Monday, May 26, 2008

275 brains for one book

The Age of Conversation 2008 edition.
The number of contributors is more than doubled vs last year.
The topic is: Why Don't people get it?

My two cents is about Keeping secret in the Web 2.0 age.
The incipit is:

You are reading, right here and right now, this page and cannot stop thinking about the process that brought you here.

(1)You heard about the book from one of the fellow bloggers co-authoring it, (2)or from the Facebook group (3)or from the Amazon book suggestion.

Meet my fellow authors:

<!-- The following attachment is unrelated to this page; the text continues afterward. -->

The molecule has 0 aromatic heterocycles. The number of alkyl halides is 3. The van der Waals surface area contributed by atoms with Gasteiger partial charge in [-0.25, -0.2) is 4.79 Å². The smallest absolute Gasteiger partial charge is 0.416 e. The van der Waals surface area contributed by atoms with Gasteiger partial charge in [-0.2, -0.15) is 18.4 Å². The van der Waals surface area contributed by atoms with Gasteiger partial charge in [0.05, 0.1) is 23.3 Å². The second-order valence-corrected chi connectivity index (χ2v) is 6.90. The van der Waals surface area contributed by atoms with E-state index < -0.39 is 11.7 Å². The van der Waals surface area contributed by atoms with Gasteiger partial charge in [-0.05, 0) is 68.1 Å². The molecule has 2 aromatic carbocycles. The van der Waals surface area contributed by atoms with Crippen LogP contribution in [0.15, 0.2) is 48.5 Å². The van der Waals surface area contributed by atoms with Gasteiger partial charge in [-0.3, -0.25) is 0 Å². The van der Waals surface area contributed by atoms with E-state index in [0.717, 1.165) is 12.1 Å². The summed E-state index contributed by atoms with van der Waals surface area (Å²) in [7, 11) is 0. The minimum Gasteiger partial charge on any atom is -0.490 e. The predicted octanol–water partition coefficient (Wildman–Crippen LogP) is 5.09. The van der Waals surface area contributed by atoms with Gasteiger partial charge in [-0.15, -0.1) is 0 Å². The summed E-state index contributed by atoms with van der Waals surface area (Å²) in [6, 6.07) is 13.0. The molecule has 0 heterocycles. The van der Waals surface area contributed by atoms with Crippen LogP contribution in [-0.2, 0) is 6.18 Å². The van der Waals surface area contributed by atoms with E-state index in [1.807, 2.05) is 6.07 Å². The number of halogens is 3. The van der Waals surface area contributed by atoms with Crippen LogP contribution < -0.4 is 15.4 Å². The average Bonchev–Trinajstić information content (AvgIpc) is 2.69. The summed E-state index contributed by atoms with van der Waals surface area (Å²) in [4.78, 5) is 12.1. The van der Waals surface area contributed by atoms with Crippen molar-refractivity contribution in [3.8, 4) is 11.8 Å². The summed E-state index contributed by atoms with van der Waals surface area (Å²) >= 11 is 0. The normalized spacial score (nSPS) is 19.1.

Adam Crowe, Adrian Ho, Aki Spicer, Alex Henault, Amy Jussel, Andrew Odom, Andy Nulman, Andy Sernovitz, Andy Whitlock, Angela Maiers, Ann Handley, Anna Farmery, Armando Alves, Asi Sharabi, Becky Carroll, Becky McCray, Bernie Scheffler, Bill Gammell, Bob Carlton, Bob LeDrew, Brad Shorr, Bradley Spitzer, Brandon Murphy, Branislav Peric, Brent Dixon, Brett Macfarlane, Brian Reich, C.C. Chapman, Cam Beck, Casper Willer, Cathleen Rittereiser, Cathryn Hrudicka, Cedric Giorgi, Charles Sipe, Chris Kieff, Chris Cree, Chris Wilson, Christina Kerley (CK), C.B. Whittemore, Clay Parker Jones, Chris Brown, Colin McKay, Connie Bensen, Connie Reece, Cord Silverstein, Corentin Monot, Craig Wilson, Daniel Honigman, Dan Goldstein, Dan Schawbel, Dana VanDen Heuvel, Dan Sitter, Daria Radota Rasmussen, Darren Herman, Darryl Patterson, Dave Davison, Dave Origano, David Armano, David Bausola, David Berkowitz, David Brazeal, David Koopmans, David Meerman Scott, David Petherick, David Reich, David Weinfeld, David Zinger, Deanna Gernert, Deborah Brown, Dennis Price, Derrick Kwa, Dino Demopoulos, Doug Haslam, Doug Meacham, Doug Mitchell, Douglas Hanna, Douglas Karr, Drew McLellan, Duane Brown, Dustin Jacobsen, Dylan Viner, Ed Brenegar, Ed Cotton, Efrain Mendicuti, Ellen Weber, Emily Reed, Eric Peterson, Eric Nehrlich, Ernie Mosteller, Faris Yakob, Fernanda Romano, Francis Anderson, G. Kofi Annan, Gareth Kay, Gary Cohen, Gaurav Mishra, Gavin Heaton, Geert Desager, George Jenkins, G.L. Hoffman, Gianandrea Facchini, Gordon Whitehead, Graham Hill, Greg Verdino, Gretel Going & Kathryn Fleming, Hillel Cooperman, Hugh Weber, J. Erik Potter, J.C. Hutchins, James Gordon-Macintosh, Jamey Shiels, Jasmin Tragas, Jason Oke, Jay Ehret, Jeanne Dininni, Jeff De Cagna, Jeff Gwynne, Jeff Noble, Jeff Wallace, Jennifer Warwick, Jenny Meade, Jeremy Fuksa, Jeremy Heilpern, Jeremy Middleton, Jeroen Verkroost, Jessica Hagy, Joanna Young, Joe Pulizzi, Joe Talbott, John Herrington, John Jantsch, John Moore, John Rosen, John Todor, Jon Burg, Jon Swanson, Jonathan Trenn, Jordan Behan, Julie Fleischer, Justin Flowers, Justin Foster, Karl Turley, Kate Trgovac, Katie Chatfield, Katie Konrath, Kenny Lauer, Keri Willenborg, Kevin Jessop, Kris Hoet, Krishna De, Kristin Gorski, Laura Fitton, Laurence Helene Borei, Lewis Green, Lois Kelly, Lori Magno, Louise Barnes-Johnston, Louise Mangan, Louise Manning, Luc Debaisieux, Marcus Brown, Mario Vellandi, Mark Blair, Mark Earls, Mark Goren, Mark Hancock, Mark Lewis, Mark McGuinness, Mark McSpadden, Matt Dickman, Matt J. McDonald, Matt Moore, Michael Hawkins, Michael Karnjanaprakorn, Michelle Lamar, Mike Arauz, Mike McAllen, Mike Sansone, Mitch Joel, Monica Wright, Nathan Gilliatt, Nathan Snell, Neil Perkin, Nettie Hartsock, Nick Rice, Oleksandr Skorokhod, Ozgur Alaz, Paul Chaney, Paul Hebert, Paul Isakson, Paul Marobella, Paul McEnany, Paul Tedesco, Paul Williams, Pet Campbell, Pete Deutschman, Peter Corbett, Phil Gerbyshak, Phil Lewis, Phil Soden, Piet Wulleman, Rachel Steiner, Sreeraj Menon, Reginald Adkins, Richard Huntington, Rishi Desai, Beeker Northam, Rob Mortimer, Robert Hruzek, Roberta Rosenberg, Robyn McMaster, Roger von Oech, Rohit Bhargava, Ron Shevlin, Ryan Barrett, Ryan Karpeles, Ryan Rasmussen, Sam Huleatt, Sandy Renshaw, Scott Goodson, Scott Monty, Scott Townsend, Scott White, Sean Howard, Sean Scott, Seni Thomas, Seth Gaffney, Shama Hyder, Sheila Scarborough, Sheryl Steadman, Simon Payn, Sonia Simone, Spike Jones, Stanley Johnson, Stephen Collins, Stephen Cribbett, Stephen Landau, Stephen Smith, Steve Bannister, Steve Hardy, Steve Portigal, Steve Roesler, Steven Verbruggen, Steve Woodruff, Sue Edworthy, Susan Bird, Susan Gunelius, Susan Heywood, Tammy Lenski, Terrell Meek, Thomas Clifford, Thomas Knoll, Tiffany Kenyon, Tim Brunelle, Tim Buesing, Tim Connor, Tim Jackson, Tim Longhurst, Tim Mannveille, Tim Tyler, Timothy Johnson, Tinu Abayomi-Paul, Toby Bloomberg, Todd Andrlik, Troy Rutter, Troy Worman, Uwe Hook, Valeria Maltoni, Vandana Ahuja, Vanessa DiMauro, Veronique Rabuteau, Wayne Buckhanan, William Azaroff, Yves Van Landeghem